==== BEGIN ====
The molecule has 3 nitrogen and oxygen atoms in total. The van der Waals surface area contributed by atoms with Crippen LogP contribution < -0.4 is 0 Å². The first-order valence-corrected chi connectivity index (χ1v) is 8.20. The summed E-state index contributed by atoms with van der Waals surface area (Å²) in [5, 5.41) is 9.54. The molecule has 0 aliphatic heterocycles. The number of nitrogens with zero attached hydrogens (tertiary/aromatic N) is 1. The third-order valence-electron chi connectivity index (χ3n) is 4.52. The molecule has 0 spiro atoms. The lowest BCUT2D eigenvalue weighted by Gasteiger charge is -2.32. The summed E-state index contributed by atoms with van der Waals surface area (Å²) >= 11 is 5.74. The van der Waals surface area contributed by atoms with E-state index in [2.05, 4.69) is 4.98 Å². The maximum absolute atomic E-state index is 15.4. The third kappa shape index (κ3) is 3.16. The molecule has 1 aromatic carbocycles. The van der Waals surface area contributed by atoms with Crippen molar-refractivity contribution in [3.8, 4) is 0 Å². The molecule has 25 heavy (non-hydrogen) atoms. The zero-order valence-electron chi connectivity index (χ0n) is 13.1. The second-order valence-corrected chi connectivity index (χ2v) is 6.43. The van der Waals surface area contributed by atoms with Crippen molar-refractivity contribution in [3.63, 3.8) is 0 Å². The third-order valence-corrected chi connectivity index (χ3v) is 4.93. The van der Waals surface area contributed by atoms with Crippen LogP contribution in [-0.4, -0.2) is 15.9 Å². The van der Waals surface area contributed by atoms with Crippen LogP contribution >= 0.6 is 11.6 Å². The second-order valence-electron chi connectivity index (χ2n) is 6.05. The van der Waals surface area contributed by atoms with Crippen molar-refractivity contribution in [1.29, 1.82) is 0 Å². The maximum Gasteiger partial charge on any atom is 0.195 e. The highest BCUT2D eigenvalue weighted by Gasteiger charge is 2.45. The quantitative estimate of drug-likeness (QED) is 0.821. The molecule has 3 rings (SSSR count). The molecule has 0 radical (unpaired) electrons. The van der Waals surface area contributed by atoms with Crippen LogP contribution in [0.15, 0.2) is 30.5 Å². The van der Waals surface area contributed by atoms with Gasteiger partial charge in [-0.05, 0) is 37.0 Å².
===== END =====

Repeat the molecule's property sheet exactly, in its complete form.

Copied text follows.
The molecule has 3 nitrogen and oxygen atoms in total. The van der Waals surface area contributed by atoms with Crippen LogP contribution < -0.4 is 0 Å². The first-order valence-corrected chi connectivity index (χ1v) is 8.20. The summed E-state index contributed by atoms with van der Waals surface area (Å²) in [5, 5.41) is 9.54. The molecule has 0 aliphatic heterocycles. The number of nitrogens with zero attached hydrogens (tertiary/aromatic N) is 1. The third-order valence-electron chi connectivity index (χ3n) is 4.52. The molecule has 0 spiro atoms. The lowest BCUT2D eigenvalue weighted by Gasteiger charge is -2.32. The summed E-state index contributed by atoms with van der Waals surface area (Å²) >= 11 is 5.74. The van der Waals surface area contributed by atoms with E-state index in [2.05, 4.69) is 4.98 Å². The maximum absolute atomic E-state index is 15.4. The third kappa shape index (κ3) is 3.16. The molecule has 1 aromatic carbocycles. The van der Waals surface area contributed by atoms with Crippen molar-refractivity contribution in [3.8, 4) is 0 Å². The molecule has 25 heavy (non-hydrogen) atoms. The zero-order valence-electron chi connectivity index (χ0n) is 13.1. The second-order valence-corrected chi connectivity index (χ2v) is 6.43. The van der Waals surface area contributed by atoms with Crippen molar-refractivity contribution in [3.63, 3.8) is 0 Å². The third-order valence-corrected chi connectivity index (χ3v) is 4.93. The van der Waals surface area contributed by atoms with Crippen LogP contribution in [-0.4, -0.2) is 15.9 Å². The van der Waals surface area contributed by atoms with Crippen LogP contribution >= 0.6 is 11.6 Å². The second-order valence-electron chi connectivity index (χ2n) is 6.05. The van der Waals surface area contributed by atoms with Crippen molar-refractivity contribution in [1.29, 1.82) is 0 Å². The maximum Gasteiger partial charge on any atom is 0.195 e. The highest BCUT2D eigenvalue weighted by Gasteiger charge is 2.45. The quantitative estimate of drug-likeness (QED) is 0.821. The molecule has 3 rings (SSSR count). The molecule has 0 radical (unpaired) electrons. The van der Waals surface area contributed by atoms with Crippen LogP contribution in [0.15, 0.2) is 30.5 Å². The van der Waals surface area contributed by atoms with Gasteiger partial charge in [-0.05, 0) is 37.0 Å².